South Asia and Beyond

India-Bangladesh Maritime Ties Cuts Travel Time For North East-Bound Cargo

 India-Bangladesh Maritime Ties Cuts Travel Time For North East-Bound Cargo

The first container cargo from Kolkata via Chattogram port in Bangladesh reached Agartala earlier this week.

NEW DELHI: When Tripura received its first consignment of cargo from Kolkata via the Chattogram (Chittagong) port of Bangladesh on Thursday, it marked the revival of a historic route that had been in disuse for over a century.

With the first trial run on this route completed successfully, India is hoping it will mark the beginning of an arrangement that will not only provide better connectivity to the northeast using the maritime route but also prove beneficial to both countries.

“This will reduce the distance, time and cost of logistics for transporting goods and is a win-win situation for both the economies,” remarked an Indian diplomat. The road route between West Bengal to the northeast covers a distance of over 1,200 km. The sea route via Chattogram will reduce the transshipment distance by half.

Route taken on the trial run to transport a consignment from Kolkata to Tripura in India’s North East via Bangladesh’s Chattogram port.

Tripura Chief Minister Biplab Kumar Deb was there to receive the consignment that was first transported by sea on board MV Shejyoti to Chattogram and then transported to Agartala on trucks.

India described the trial run as a “historic achievement towards strengthening India-Bangladesh maritime and economic partnership” and that the new route “will enhance business services and revenue generation in Bangladesh”.

The use of Chattogram port was made possible under an agreement that allows the use of Chattogram and Mongla ports as transhipment hubs. Eight routes have been identified under this pact. These are: Chittagong port/Mongla port to Agartala via Akhaura; Chattogram port/Mongla port to Dawki via Tamabil; Chattogram port/ Mongla Port to Sutarkandi via Sheola; Chattogram port/Mongla port to Srimantapur via Bibirbazar; Agartala to Chattogram port/Mongla port via Akhaura; Dawki to Chattogram port/Mongla port via Tamabil; Srimantapur to Chattogram port/Mongla Port via Sheola; Bibirbazar to Chattogram port/Mongla port via Srimantapur.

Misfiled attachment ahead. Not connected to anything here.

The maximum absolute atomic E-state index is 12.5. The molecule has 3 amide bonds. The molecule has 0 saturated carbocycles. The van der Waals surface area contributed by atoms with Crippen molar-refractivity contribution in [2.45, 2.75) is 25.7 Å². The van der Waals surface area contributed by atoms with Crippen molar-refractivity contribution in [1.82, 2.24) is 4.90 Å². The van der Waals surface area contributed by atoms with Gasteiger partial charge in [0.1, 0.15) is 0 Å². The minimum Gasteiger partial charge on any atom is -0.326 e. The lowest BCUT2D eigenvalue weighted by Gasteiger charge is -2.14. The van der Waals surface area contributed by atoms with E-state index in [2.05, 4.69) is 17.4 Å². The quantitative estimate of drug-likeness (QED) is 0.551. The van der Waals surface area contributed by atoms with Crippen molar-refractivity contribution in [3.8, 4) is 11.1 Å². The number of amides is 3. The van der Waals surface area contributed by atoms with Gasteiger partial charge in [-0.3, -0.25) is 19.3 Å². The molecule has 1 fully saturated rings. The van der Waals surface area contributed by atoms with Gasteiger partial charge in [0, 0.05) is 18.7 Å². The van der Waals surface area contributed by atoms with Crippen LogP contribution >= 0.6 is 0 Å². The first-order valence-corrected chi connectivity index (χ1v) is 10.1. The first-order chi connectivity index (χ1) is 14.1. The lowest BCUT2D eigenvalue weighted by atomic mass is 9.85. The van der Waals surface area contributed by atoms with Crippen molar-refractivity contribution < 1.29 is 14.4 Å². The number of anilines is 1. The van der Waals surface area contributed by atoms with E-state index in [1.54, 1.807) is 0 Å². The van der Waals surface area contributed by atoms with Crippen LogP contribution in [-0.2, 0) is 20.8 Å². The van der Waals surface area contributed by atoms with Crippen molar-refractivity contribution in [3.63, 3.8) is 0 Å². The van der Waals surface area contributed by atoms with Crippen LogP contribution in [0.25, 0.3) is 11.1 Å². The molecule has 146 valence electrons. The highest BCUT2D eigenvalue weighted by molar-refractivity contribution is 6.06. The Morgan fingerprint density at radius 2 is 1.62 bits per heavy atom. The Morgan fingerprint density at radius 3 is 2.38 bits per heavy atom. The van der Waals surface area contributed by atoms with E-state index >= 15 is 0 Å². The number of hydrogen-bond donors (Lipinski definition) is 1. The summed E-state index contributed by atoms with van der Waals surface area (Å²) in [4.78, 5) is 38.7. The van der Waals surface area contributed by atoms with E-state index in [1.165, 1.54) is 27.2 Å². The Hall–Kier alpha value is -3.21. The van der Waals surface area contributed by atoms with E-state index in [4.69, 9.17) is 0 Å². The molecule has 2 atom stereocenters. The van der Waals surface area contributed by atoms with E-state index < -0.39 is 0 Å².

Both sides are optimistic that this will help ongoing efforts to improve bilateral connectivity. Some of the benefits India hopes from this new and shorter route are:

  • An additional connectivity route that’s economical and environment-friendly
  • States like Tripura, Assam and Meghalaya to get access to a port for transportation of goods
  • Lend a fillip to multi-modal connectivity between India and Bangladesh
  • Ease stress on supply chains that have been disrupted by the pandemic

India is hopeful that it will benefit Bangladesh in the following ways:

  • Fresh investment flow in the logistics sector
  • New trade routes are expected to generate employment and give a fillip to transport, finance and insurance.
  • Generate revenue by way of administrative and port-related fees
  • Lead to economic transformation of cities such as Cumilla, Tamabil and Akhaura as well.
Parul Chandra

Parul Chandra

Professional newshound, have navigated through typewriters, computers and mobile phones during my over three-decade-long career working in some of India's finest newsrooms (The Times of India, Financial Express). Pakistan, Nepal, Bangladesh and Bhutan are my focus, also Sri Lanka (when boss permits). Age and arthritis (that's a joke) have not dimmed the thrill of chasing a story. Loves music, animals and pasta.

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